Cooperation between data centers is essential to ensure that “the lights don’t go out”



The data centers have accepted joint responsibility with the national power grid to make sure “the lights don’t go out,” according to Eirgrid’s chief executive.

Speaking at a webinar hosted by Host in Ireland, an organization that promotes the data center industry in Ireland, Mark Foley said that there is a “sense of collaboration and joint responsibility” between Eirgrid and the data center community to build a resilient power grid.

Concerns have been raised about the ability of the power grid to meet data center demands as Ireland has faced a slew of amber energy alerts this year, after just 13 in total over the past year. previous decade.

“I want to acknowledge the support of the data center community around this crisis,” he said.

If an event were to happen – and, let’s be clear, we’re talking about the remote possibility of an event – they’ve all signed up to help us out and make sure there isn’t a situation where the lights go out. turn off.

Mr Foley said businesses such as data centers can continue to grow in Ireland if they offer power generation as part of their plans, which can be factored into the overall electricity supply. from the electrical network.

He said Eirgrid was “absolutely determined” to move forward with a data center plan that would include its own back-up power generation.

Environment Minister Eamon Ryan with Eirgrid CEO Mark Foley and Chief Innovation and Planning Officer Liam Ryan unveiling the Shaping Our Electric Future roadmap at Cop26 in Glasgow.

“My goal would be to get as quickly as possible an exemplary data center project with on-site dispatch generation … which proves to the whole system that it can be done and that it can work,” he said. he declares.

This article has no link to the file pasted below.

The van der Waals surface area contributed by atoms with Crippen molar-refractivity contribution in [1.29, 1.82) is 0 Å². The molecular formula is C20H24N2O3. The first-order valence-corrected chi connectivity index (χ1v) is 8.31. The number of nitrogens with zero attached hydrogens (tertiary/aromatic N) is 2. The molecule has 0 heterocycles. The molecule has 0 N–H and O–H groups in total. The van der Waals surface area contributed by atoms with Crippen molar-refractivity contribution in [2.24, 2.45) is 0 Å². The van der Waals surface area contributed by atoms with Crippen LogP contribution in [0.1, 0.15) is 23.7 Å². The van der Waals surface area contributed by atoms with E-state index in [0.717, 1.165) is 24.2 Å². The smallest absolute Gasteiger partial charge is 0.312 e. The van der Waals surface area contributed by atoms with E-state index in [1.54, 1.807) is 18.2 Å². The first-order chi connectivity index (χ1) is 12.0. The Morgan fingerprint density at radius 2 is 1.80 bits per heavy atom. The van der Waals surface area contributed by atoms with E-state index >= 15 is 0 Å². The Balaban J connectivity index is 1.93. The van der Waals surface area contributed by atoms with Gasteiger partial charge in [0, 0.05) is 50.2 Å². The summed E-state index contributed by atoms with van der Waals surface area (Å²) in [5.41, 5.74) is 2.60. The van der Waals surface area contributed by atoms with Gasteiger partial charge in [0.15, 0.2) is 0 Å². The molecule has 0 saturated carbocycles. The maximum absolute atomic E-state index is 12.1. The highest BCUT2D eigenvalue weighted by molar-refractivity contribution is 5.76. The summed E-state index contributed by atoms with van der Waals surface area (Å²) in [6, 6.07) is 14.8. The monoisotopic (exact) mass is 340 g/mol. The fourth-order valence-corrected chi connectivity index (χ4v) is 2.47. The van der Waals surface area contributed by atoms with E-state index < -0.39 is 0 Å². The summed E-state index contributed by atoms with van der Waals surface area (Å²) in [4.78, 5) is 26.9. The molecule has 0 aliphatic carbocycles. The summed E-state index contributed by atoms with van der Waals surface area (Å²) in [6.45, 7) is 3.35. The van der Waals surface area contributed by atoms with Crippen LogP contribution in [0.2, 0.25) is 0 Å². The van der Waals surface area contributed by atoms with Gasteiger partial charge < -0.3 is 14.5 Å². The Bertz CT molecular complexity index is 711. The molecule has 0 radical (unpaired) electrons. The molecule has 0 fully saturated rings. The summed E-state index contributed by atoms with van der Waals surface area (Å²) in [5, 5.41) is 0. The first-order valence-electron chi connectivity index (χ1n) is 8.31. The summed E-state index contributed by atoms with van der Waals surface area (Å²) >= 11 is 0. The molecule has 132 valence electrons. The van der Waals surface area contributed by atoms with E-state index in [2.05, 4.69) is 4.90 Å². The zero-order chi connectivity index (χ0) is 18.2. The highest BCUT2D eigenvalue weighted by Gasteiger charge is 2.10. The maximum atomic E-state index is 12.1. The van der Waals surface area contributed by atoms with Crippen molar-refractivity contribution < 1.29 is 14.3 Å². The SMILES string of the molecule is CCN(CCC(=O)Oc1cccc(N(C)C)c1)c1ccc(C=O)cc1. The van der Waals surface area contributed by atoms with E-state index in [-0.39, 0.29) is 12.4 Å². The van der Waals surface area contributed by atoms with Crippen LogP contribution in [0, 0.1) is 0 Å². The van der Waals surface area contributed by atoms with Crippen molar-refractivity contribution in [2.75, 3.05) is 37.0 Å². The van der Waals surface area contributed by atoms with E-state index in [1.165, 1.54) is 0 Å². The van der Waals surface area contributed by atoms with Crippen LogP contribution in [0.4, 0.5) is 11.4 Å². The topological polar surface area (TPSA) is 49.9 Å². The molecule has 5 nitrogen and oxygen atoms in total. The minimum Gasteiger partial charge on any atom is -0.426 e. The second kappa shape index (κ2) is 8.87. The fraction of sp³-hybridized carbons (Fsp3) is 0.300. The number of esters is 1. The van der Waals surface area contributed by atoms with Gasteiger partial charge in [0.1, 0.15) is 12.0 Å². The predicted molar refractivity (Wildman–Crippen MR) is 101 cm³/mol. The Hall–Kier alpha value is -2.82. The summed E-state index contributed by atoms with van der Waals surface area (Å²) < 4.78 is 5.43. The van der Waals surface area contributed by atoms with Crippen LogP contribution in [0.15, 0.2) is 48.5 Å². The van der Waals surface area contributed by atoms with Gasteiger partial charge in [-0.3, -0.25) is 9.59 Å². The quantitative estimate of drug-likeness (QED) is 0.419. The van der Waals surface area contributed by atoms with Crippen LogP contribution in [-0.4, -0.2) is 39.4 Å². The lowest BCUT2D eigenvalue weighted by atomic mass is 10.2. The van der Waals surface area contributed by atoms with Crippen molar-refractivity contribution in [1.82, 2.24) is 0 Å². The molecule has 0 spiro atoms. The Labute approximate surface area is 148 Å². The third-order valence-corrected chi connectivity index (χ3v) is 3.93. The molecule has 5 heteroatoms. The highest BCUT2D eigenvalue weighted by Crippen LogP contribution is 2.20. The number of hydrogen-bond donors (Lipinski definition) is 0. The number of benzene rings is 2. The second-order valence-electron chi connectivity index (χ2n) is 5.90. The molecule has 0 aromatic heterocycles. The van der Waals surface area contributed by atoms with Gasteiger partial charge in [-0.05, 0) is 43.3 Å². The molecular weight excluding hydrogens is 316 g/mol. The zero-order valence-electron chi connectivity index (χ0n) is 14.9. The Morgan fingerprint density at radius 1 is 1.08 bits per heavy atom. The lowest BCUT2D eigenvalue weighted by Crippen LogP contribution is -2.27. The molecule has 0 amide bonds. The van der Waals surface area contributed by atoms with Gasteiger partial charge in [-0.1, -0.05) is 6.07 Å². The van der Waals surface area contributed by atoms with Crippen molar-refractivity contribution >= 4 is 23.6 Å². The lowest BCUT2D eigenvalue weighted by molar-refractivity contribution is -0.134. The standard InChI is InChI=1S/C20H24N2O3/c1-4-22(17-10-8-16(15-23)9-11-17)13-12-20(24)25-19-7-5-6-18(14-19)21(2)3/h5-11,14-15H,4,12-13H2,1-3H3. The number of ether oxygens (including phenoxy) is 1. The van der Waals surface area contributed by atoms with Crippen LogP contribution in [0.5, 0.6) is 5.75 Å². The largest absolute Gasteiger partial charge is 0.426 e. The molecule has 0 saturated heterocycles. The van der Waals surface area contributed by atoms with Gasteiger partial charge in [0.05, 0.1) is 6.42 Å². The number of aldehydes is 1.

The electricity sector reached 43% renewable energy production in 2020, exceeding the 40% target set by the EU. Over 80% of this renewable electricity has been produced using wind power. Ireland’s climate action plan raised the renewable energy target to 80% by 2030.

Also speaking at the webinar, Noel Cunniffe, CEO of Wind Energy Ireland, said it fits well with ongoing wind projects.

He said Ireland needed 5 GW of offshore renewables and 8 GW of onshore renewables by 2030 to meet the 80% target.

“For onshore wind power, we have around 4 GW installed today and 10 GW in various stages of development… For offshore wind power, there are over 20 GW in various stages of development,” he said. -he declares.

There will be attrition in this pipeline over the next 10 years, but we certainly have enough to reach 2030.

However, Mr Cunniffe warned that costs are a real concern: “We’ll provide that 80%, but whether we deliver this low or high will really depend on the policy. One thing we haven’t addressed at all is the cost of renewables in this country. While we are a fantastic source of renewable energy, unfortunately we are the most expensive country in Europe to develop wind and solar power at the moment, ”he said.

“We carry a lot of baggage and uncertainties through the system, through the planning process, through the process of connecting to the grid … and the uncertainty unfortunately comes with additional costs. We would really like a renewable energy cost task force to be set up by the government to really look at the renewable energy price stack and minimize that cost, ”he added.


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